The heating energy requirement of buildings can be reduced from today’s high levels to almost zero if buildings are thoroughly insulated, passive solar gains through windows are used efficiently, and the supply of fresh air takes place via a heat-recovery system. However, all buildings still have an energy requirement for electricity and warm water provision which cannot be met by passive measures. Active solar technologies are especially appropriate for meeting this energy requirement, as the elements can be integrated into the shell of the building, thus substituting classical building materials and requiring no additional area. Solar modules for photovoltaic electricity production can be built like glazing into all common construction systems, and are characterised by a simple, modular system technology. Thermal collectors with water and air as heat conveyors are installed for warm water provision and heating support, and can replace complete roof covers if the collector surface is large. For today’s increasing air-conditioning and cooling demand, especially in office buildings, thermally driven low-temperature techniques are interesting; these can use not only solar energy but also waste heat. Apart from electricity production, solar heating and cooling, solar energy is used in the form of daylight and thus contributes to a reduction in the growing electricity consumption. The intention of this book is to deal with all solar technologies relevant to meeting the energy requirements of buildings, so that both the physical background is understood and also concrete approaches to planning are discussed. The basic precondition for the sizing of active solar plants is a reliable database for hourly recorded irradiance values. New statistical procedures enable the synthesis of hourly radiation data from monthly average values, which are available world-wide from satellite data, and also partly from ground measurements. For the use of solar technologies in urban areas, an analysis of the mutual shading of buildings is particularly relevant.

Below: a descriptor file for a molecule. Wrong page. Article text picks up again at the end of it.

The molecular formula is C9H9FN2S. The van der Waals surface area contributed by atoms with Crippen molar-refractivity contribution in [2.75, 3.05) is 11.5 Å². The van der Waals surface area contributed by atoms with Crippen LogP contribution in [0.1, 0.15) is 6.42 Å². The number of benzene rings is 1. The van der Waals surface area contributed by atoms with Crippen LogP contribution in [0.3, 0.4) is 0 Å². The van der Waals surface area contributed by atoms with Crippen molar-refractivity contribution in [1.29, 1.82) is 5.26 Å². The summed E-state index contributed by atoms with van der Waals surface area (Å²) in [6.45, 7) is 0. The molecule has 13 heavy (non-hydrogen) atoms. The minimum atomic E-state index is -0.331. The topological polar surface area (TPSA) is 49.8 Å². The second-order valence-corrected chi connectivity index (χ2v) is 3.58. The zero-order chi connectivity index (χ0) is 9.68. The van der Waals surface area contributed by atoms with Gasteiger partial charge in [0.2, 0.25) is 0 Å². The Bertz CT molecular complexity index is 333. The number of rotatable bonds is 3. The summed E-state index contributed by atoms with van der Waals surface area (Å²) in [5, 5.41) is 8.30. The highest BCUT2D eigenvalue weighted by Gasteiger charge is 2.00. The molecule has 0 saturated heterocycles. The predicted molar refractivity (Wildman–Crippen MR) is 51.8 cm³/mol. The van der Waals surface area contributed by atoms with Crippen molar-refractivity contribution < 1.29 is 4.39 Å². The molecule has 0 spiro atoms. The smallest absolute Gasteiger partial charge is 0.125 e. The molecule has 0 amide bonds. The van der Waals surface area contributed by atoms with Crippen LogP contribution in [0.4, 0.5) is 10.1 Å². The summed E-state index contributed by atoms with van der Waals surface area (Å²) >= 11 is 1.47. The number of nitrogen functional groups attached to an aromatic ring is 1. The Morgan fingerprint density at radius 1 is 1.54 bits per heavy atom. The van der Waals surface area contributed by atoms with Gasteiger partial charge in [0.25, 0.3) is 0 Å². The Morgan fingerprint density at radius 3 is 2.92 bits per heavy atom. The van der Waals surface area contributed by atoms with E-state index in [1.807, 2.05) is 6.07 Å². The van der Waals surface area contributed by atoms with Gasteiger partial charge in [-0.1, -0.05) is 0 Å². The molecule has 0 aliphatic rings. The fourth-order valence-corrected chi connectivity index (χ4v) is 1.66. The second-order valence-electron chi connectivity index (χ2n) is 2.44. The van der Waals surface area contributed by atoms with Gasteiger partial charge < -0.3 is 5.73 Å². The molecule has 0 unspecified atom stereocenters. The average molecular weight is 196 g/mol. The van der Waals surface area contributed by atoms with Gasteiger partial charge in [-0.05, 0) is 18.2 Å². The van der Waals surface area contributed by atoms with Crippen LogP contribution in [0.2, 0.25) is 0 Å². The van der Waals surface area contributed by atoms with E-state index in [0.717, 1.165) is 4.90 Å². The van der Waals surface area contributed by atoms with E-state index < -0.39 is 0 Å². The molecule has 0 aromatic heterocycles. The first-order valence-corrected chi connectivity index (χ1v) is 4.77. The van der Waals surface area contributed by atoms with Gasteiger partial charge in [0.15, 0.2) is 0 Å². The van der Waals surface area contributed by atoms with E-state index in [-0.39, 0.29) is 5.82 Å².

Solar thermal systems with air – and water-based collectors are a widely used technology. For the engineer-planner, the system-oriented aspects such as interconnecting, hydraulics and safety are important, but for the scientific simulation of a thermal system the heat transfer processes must also be examined in detail. The fact that with thermal collectors not only heat can be produced, is pointed out in the extensive section on solar cooling. The current technologies of adsorption and absorption cooling as well as open sorption-supported air conditioning can all be coupled with thermal collectors and offer a large energy-saving potential, particularly in office buildings.
Photovoltaic generation of electricity is then discussed, with the necessary basics for current-voltage characteristics as well as the system-oriented aspects. Since photovoltaics offers particularly interesting building integration solutions, new procedures for the calculation of thermal behaviour must be developed. For these new elements, component characteristic values are derived, which are needed for the building’s heating-requirement calculations.
The book concludes with a discussion of passive solar energy use, which plays an important role in covering heat requirements and in the use of daylight. What is crucial for the efficiency of solar energy is the effective storage capability of the components, which must also be known in cases where transparent thermal insulation is used. Linking an outline of basic physical principles with their applications is designed to facilitate a sound knowledge of innovative solar-building technologies, and to contribute to their being accepted in planning practice.
This book is due to the initiative of my now retired colleague Professor Jenisch, who was always interested in solar technology, while working on classical thermal building physics. His contacts with the German publishing house Teubner led first to a German version of the current book, which appeared in 2001.
Within the Department of Building Physics at the Stuttgart University of Applied Sciences, solar technology is now very important. Without the support of the research group on solar energy, the broad subject range of the book would not have been possible. I would like to thank my co-workers Christa Arnold, Uwe Bauer, Volker Fux, Martin Huber, Guenther Maendle, Uli Jakob, Dieter Schneider, Uwe Schuerger and Peter Seeberger for their input and support with many of the book’s graphics. I also wish to thank my theory colleague, Professor Kupke, for his various suggestions regarding the section on passive solar energy use.
I am, however, most indebted to Dr Juergen Schumacher for his continuous support, which extends beyond the book’s content. It was with his simulation environment INSEL, at an intensive conference in Barcelona, that most of the calculation results were obtained.
Ursula Eicker, Stuttgart January 2003